CALL IT AN EARLY WEEKEND! Wow, you have to get “sick” today, but it’s more like spring fever than buck fever. With highs clipping 80, light winds and a new moon to back your play on the water, you better let the boss know you’re not coming in. We talk tips for late season fish in these amazing conditions as part of today’s Three Things.
(Featured Photo: Hot walleye bites are materializing across the region as fall feeding coincides with good weather over major moon phases. Simonson Photo)
WEATHER (Bismarck Forecast):
Today: Thu 10/19 – I think we skipped winter! Hi 80, Lo 40, Winds S@7.
Tomorrow: Fri 10/20 – Bottle & save for January. Hi 78, Lo 48, Winds S@10.
SOLUNAR (Bismarck Times):
Sunrise: 8:08AM Sunset: 6:47PM
Moonrise: 7:45AM Moonset 7:14PM
Overhead: 1:33PM Underfoot: 1:11AM
Moon Phase: New at 2:12AM
EDGE HOUR. DOUBLE EDGE! 7:30-8:30AM & 6:15-7:15PM. Calm winds all day, warm temps, and a moon at the peak of its new phase will combine to give you two awesome stretches in today’s Double Edge Hours. Fishing in shorts & tees? In mid-October!? You betcha!
FALL FRENZY. It may not feel like it, but this is the end of the hard-core feeding season for many predator fish. Cold water slows things down, and extended warm-ups like what we’ve had the last four days spur crazy binges. Toss big lures and big baits to simulate what’s on the regular menu, or if you find fish feeding on young-of-the-year minnows, perch or other forage, match the hatch in terms of size. Know what the food is, adjust your presentation and your dinner stringer will be heavier.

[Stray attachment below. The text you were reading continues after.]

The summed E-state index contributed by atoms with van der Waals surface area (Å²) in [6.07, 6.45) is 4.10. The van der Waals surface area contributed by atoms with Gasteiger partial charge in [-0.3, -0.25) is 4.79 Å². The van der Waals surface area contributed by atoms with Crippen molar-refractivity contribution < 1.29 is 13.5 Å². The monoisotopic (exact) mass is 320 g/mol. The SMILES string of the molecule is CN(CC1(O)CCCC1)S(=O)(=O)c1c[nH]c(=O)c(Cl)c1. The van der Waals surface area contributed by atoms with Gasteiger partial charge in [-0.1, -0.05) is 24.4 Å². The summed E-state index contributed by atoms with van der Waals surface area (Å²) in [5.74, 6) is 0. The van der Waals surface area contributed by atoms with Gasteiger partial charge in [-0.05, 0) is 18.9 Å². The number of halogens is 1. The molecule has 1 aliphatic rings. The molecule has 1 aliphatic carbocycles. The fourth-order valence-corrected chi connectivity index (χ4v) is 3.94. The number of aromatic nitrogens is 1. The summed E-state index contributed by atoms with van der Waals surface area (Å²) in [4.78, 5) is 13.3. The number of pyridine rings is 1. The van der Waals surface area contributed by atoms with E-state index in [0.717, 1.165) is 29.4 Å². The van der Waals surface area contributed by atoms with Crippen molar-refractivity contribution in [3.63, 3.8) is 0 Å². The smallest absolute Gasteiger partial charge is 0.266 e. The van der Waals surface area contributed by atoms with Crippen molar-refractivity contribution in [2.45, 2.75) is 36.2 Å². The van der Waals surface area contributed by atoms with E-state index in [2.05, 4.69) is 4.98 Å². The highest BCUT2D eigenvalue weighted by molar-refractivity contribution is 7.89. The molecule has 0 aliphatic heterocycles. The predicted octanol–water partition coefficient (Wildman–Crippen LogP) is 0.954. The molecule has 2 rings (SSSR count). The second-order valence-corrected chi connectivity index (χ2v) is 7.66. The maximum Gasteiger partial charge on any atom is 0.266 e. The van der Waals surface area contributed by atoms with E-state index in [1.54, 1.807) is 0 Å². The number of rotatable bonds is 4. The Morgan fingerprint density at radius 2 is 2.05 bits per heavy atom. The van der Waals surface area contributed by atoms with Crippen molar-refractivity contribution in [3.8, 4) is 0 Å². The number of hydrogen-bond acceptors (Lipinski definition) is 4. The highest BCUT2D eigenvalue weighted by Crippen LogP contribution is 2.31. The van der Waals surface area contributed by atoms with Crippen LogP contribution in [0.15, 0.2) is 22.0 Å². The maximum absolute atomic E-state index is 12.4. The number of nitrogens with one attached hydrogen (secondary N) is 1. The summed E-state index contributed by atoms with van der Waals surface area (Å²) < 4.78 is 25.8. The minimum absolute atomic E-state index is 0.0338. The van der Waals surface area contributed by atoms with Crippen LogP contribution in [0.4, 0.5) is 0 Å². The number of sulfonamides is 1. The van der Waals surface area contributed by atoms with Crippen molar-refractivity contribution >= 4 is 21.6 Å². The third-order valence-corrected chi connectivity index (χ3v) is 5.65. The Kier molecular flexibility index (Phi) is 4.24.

FRONTAL FUNCTION. We know these conditions can’t last forever (see last winter), but we can time the bite by watching the weather. Use an hourly forecast model to pick up on frontal movements, and time your fishing efforts before and during the shifts. Typically this time of year, it takes a few days to recover, and it won’t be long until there isn’t a warm-up that follows.
FREE A FEW. Practice selective harvest this time of year, even though we’re still six months away from spawn. Let the big ones and the babies go, and save a few in the middle for the frying pan. A good spawning-size fish (ie: 5-9 pound walleye, 3.5-5 pound largemouth, 15-20 pound pike) removed now has the same impact as the one taken out in spring. Of course, if you catch the lunker of a lifetime, all fattened up on fall forage, we couldn’t fault you for wanting to preserve the memory, but make selective harvest part of your fall practice.